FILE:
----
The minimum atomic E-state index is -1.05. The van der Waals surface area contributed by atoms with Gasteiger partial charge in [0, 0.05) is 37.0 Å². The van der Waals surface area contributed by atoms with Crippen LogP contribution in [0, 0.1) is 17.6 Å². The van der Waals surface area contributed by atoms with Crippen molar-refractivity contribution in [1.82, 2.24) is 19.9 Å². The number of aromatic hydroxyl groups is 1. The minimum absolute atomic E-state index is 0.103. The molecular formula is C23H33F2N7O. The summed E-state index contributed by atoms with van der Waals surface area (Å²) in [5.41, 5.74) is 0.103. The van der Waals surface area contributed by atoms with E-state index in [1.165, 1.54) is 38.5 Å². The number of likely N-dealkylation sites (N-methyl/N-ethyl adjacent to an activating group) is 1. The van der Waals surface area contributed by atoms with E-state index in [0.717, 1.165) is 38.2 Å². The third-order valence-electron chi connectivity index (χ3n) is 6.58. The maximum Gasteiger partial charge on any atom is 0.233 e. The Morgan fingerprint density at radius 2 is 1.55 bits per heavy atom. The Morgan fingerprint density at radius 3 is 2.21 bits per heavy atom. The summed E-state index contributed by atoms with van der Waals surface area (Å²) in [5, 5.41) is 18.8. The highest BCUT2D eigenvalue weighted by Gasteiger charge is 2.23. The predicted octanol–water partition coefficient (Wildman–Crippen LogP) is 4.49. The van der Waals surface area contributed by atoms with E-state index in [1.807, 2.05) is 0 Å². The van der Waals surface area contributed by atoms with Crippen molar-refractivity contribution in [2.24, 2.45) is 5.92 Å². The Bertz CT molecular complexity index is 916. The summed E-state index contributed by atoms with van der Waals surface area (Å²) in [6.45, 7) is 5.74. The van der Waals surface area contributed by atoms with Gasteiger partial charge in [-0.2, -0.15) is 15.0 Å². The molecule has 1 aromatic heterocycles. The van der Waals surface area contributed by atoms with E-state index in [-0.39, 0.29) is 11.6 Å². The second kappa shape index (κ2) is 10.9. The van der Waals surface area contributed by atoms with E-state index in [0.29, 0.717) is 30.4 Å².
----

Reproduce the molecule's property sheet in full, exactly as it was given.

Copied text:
The minimum atomic E-state index is -1.05. The van der Waals surface area contributed by atoms with Gasteiger partial charge in [0, 0.05) is 37.0 Å². The van der Waals surface area contributed by atoms with Crippen LogP contribution in [0, 0.1) is 17.6 Å². The van der Waals surface area contributed by atoms with Crippen molar-refractivity contribution in [1.82, 2.24) is 19.9 Å². The number of aromatic hydroxyl groups is 1. The minimum absolute atomic E-state index is 0.103. The molecular formula is C23H33F2N7O. The summed E-state index contributed by atoms with van der Waals surface area (Å²) in [5.41, 5.74) is 0.103. The van der Waals surface area contributed by atoms with E-state index in [1.165, 1.54) is 38.5 Å². The number of likely N-dealkylation sites (N-methyl/N-ethyl adjacent to an activating group) is 1. The van der Waals surface area contributed by atoms with E-state index in [0.717, 1.165) is 38.2 Å². The third-order valence-electron chi connectivity index (χ3n) is 6.58. The maximum Gasteiger partial charge on any atom is 0.233 e. The Morgan fingerprint density at radius 2 is 1.55 bits per heavy atom. The Morgan fingerprint density at radius 3 is 2.21 bits per heavy atom. The summed E-state index contributed by atoms with van der Waals surface area (Å²) in [5, 5.41) is 18.8. The highest BCUT2D eigenvalue weighted by Gasteiger charge is 2.23. The predicted octanol–water partition coefficient (Wildman–Crippen LogP) is 4.49. The van der Waals surface area contributed by atoms with E-state index in [1.807, 2.05) is 0 Å². The van der Waals surface area contributed by atoms with Crippen molar-refractivity contribution in [2.24, 2.45) is 5.92 Å². The Bertz CT molecular complexity index is 916. The summed E-state index contributed by atoms with van der Waals surface area (Å²) in [6.45, 7) is 5.74. The van der Waals surface area contributed by atoms with Gasteiger partial charge in [-0.2, -0.15) is 15.0 Å². The molecule has 1 aromatic heterocycles. The van der Waals surface area contributed by atoms with E-state index in [-0.39, 0.29) is 11.6 Å². The second kappa shape index (κ2) is 10.9. The van der Waals surface area contributed by atoms with E-state index in [0.29, 0.717) is 30.4 Å².